Kuhayl, Shukr ben Sālim
KUHAYL, SHUKR BEN SĀLIM
KUHAYL, SHUKR BEN SĀLIM , two false messiahs with this name who appeared in *Yemen in the 19th century. The first was active between 1859 and 1863 and the other between 1868 and 1870. The first was born in Bayt Radam, a small place not far from *San'a, to where he moved and made his humble living by repairing leather buckets and shoes. He is depicted as a religious erudite, expert in the Bible, Zohar, and Kabbalah; an innocent and humble person, believing himself a messiah. For that reason he divorced his wife, increased his prayers and fasts, refused donations, and in 1859 went through villages and towns, heralding the forthcoming of salvation and redemption and urging the Jews to repent. After two years he settled on Mount Tiyyāl, where he was later killed by the messengers of the Imam. Since he had some Muslim adherents, his story and death were documented by contemporary Muslim chroniclers in Yemen, but almost nothing was reported about him in Jewish sources out of Yemen. Conversely, the second Shukr Kuḥayl was a con man who presented himself as a transfiguration of the former. He is depicted as a conspirator, arrogant and greedy, strongly attracted by worldly, materialistic pleasures. He sent emissaries and letters throughout Yemen and even to *Aden, *Egypt, the Holy Land, and *India, where he acquired many zealous followers. He compelled his local adherents to pay him a tithe of their revenues and established a wide network of fundraising to finance his profligate habits. His fame reached far beyond the boundaries of Yemen, particularly owing to the reports of Jacob *Saphir in the Jewish journal Ha-Levanon published in Paris by his son in-law J. Brill. In 1873 Saphir published his Iggeret Teiman ha-Shenit, in which he attacked Kuḥayl, but this unintentionally contributed to enhancing his name and influence. Thus, for example, the Italian Hebrew poetess Rachel *Morpurgo wrote a poem about the false messiah. But eventually he got into trouble over money and as a result of the complaint by the heads of the Jewish community of San'a to the Turkish governor he was arrested and sent to Izmir. After some years he returned to San'a where he died in solitude in 1878. It should be noted that, although both religious and temporal leaders of the Jewish community in San'a rejected the false claims of Shukr Kuhayl the first and the second, the treacherous political and economic situation in Yemen, from which the Jews suffered more than any other segment of the population, brought not a few of them to support him and to follow him. The character of the second false messiah is well represented in the modern novel Ha-Mashi'ahmi-Teiman by Shalom Medinah (1977).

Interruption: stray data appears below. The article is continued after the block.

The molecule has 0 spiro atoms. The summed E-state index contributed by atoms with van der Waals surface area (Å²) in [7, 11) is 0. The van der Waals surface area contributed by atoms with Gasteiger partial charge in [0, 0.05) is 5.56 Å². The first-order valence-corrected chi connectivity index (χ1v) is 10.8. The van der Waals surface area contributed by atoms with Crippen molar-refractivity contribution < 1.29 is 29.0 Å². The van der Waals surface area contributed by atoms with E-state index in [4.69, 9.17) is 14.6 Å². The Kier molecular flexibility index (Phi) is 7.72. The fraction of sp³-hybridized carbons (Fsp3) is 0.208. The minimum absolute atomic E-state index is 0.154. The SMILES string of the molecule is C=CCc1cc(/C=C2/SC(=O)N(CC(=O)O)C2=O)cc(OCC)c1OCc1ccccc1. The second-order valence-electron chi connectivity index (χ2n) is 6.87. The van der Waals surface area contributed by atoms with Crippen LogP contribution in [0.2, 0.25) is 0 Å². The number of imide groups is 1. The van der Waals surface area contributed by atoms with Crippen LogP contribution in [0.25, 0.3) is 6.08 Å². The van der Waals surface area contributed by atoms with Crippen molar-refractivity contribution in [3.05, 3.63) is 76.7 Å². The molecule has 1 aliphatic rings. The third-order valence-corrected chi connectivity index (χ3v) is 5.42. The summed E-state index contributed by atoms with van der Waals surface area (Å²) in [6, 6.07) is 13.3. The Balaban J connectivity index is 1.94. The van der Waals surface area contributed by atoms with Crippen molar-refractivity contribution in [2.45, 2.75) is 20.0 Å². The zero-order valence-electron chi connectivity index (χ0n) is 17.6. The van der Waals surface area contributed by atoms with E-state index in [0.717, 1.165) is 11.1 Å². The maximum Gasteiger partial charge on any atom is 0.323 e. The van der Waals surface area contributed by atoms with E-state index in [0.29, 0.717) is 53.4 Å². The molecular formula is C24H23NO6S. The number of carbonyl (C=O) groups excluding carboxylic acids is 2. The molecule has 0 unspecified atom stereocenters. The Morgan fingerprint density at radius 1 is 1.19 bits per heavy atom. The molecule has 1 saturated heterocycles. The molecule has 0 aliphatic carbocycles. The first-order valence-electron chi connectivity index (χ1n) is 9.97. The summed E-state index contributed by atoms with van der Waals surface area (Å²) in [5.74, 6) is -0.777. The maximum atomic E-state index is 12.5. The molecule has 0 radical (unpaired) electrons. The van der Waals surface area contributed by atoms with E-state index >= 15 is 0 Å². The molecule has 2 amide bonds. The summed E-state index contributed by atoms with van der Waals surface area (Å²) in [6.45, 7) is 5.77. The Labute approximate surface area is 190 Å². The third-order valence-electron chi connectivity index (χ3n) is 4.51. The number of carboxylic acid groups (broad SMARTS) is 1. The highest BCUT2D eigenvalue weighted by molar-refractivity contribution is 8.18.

A. Yaari, in Shevut Teiman (1945), 124–48 (incl. bibl.); A. Qorah, Sa'arat Teiman (1954), 36–39; Y. Tobi, Yehudei Teiman ba-Me'ah ha-Yod Tet (1976), 62–68; Y. Nini, The Jews of Yemen 1800–1914 (1991), 136–53; B. Klorman-Eraqi, The Jews of Yemen in the Nineteenth Century (1993), 104–58.
[Yosef Tobi (2nd ed.)]